One of the first rules of golf any aspiring aficionado has to learn is that there is no such thing as the "British Open".
The oldest of the four majors is simply "the Open" and the fact that it has always been held in the British Isles should not deflect from the fact that it belongs to the entire golfing world.
This week one of the global processes for finding players eligible to compete in this July's Championship at Muirfield was completed with the European leg of International Final Qualifying (IFQ) at Sunningdale.
This was the fifth of these IFQ tournaments to be held this year in a system that was first introduced in 2004. The idea is to provide opportunities to qualify for leading pros and amateurs outside the world's top 50 who are not otherwise exempt.
But how effective or fair is IFQ? Does it help produce the strongest or most deserving field to contest the tournament that crowns the champion golfer of the year?
Does it not make what should be the most democratic of sporting events something of a lottery? With sophisticated world rankings worked out from comprehensive tours all over the globe is there really any need for IFQ?
Players trying to find an optimal schedule could probably do without factoring in a 36-hole tournament like the one played at Sunningdale last Monday.
They should be able to feel that their performances on Tour should be enough to determine their worthiness to play the Open.
Scots Stephen Gallacher and Scott Jamieson were both in the field on Monday, despite having won Tour events this season. Surely those victories are of more merit than coming through a 36-hole scramble to qualify for golf's greatest event?
Victories on the PGA Tour in America bring automatic eligibility for the Masters. Is there any reason a similar arrangement couldn't be made with the European Tour for the Open?
It is, after all, the most international of the pro circuits and would certainly help the Tour's status in the current difficult times.
As it stands, a player like Brett Rumford, who has won twice this year but is ranked 84 in the world, is not in the Open Championship.
By contrast Rumford's Australian compatriot Steven Jeffress will be teeing off at Muirfield, despite his current standing of 1,032.
Jeffress was one of three qualifiers from the Australasian IFQ at Kingston Heath back in January. Kiwi Mark Brown, ranked 443, and Stephen Dartnall were the others to make it to Scotland.
Dartnall is a former amateur world number one but is currently 731st in the world. Like Brown and Jeffress, he had a great day on a wonderful golf course back in January - but should that make you eligible to contest the title of Champion Golfer of the Year?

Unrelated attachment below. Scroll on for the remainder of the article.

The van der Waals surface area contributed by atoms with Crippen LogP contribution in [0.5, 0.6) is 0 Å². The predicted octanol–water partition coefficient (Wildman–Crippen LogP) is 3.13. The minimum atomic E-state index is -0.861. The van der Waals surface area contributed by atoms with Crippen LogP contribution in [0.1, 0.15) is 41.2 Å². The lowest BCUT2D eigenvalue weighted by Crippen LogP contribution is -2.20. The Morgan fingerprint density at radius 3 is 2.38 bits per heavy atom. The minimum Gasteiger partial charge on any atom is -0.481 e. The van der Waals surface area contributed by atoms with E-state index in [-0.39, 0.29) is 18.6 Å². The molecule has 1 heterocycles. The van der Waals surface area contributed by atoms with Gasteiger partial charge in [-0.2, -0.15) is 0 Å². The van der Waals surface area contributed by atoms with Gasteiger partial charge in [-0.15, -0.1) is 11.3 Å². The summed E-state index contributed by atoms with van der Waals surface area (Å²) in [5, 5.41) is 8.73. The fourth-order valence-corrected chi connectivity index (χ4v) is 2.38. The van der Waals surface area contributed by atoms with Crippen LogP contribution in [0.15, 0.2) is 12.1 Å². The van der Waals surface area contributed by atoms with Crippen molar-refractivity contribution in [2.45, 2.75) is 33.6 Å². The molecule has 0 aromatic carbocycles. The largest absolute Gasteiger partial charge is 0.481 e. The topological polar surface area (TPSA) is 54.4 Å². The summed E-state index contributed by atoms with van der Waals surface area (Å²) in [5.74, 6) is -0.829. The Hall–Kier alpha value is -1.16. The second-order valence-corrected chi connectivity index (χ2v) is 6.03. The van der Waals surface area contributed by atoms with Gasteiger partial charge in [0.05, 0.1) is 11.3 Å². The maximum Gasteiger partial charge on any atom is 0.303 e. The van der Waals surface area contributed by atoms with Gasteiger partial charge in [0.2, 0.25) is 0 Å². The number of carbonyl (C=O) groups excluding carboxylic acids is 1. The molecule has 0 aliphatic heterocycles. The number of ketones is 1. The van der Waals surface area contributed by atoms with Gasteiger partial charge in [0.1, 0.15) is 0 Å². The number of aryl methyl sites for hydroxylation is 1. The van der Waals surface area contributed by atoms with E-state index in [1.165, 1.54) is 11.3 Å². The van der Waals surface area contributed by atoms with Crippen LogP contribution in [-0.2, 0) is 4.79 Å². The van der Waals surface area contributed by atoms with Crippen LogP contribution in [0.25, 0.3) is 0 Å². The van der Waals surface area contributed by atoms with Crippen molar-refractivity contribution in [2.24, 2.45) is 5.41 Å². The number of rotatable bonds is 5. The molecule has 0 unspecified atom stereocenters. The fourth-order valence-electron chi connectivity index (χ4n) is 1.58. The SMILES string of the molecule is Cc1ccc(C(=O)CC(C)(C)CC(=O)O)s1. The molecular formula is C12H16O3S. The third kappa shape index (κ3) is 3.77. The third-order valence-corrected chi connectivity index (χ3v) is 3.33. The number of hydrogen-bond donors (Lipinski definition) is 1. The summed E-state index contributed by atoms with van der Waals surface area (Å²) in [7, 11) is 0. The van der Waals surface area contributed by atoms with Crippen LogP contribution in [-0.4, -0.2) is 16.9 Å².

Spaniard Eduardo De La Riva, at 227 in the world, was the highest-ranked of the three to make it through qualifying in the African IFQ in March. The Asian event in Bangkok a month earlier yielded the highly-talented Japanese Hideki Matsuyama as one of the qualifiers.
Another from that tournament was Kiradech Aphibarnrat, who is another worthy of his place at Muirfield. We know that because he won this season's Malaysian Open.
The desire to create the most international of fields and to provide opportunities to qualify for the Open is laudable. But it seems an unnecessary mechanism and an expense the R&A could do without.
They should put their trust in the Tours and the rankings. The USGA - which admittedly operates a similar qualifying system for the US Open - has at least expanded eligibility from the rankings to the top 60 in the world.
The R&A should make more spots available for last-minute qualifying so that the process that allows decent amateurs and club pros the chance of a dream ticket remains alive.
Big names still in search of a berth should join the fray at this stage to provide added intrigue and romance ahead of the big week.
That's how it will be for Colin Montgomerie, who swerved IFQ this week, to take first advantage of turning 50 to play in the US Senior Players' Championship in Pittsburgh.
Monty has entered local final qualifying and whoever comes through that at least knows they are in decent form. They will have needed to have played well on a links style course as well.
The same can't be said for these IFQ qualifiers from Australasia, Asia, Africa and even the United States where the tournament was played back in May. This process lacks relevance and weakens the Open field.
Having said that it remains a joy to see players like the Amateur Champion continue to be accorded a starting place at the Open.
Garrick Porteous, the first Englishman in a decade to win the title, can now look forward to teeing off at Muirfield, Augusta and Pinehurst, the venue of next year's US Open.
It's thoroughly deserved too, especially after the 23-year-old from Northumberland survived brutal conditions to beat Toni Hakula of Finland at Royal Cinque Ports last Saturday.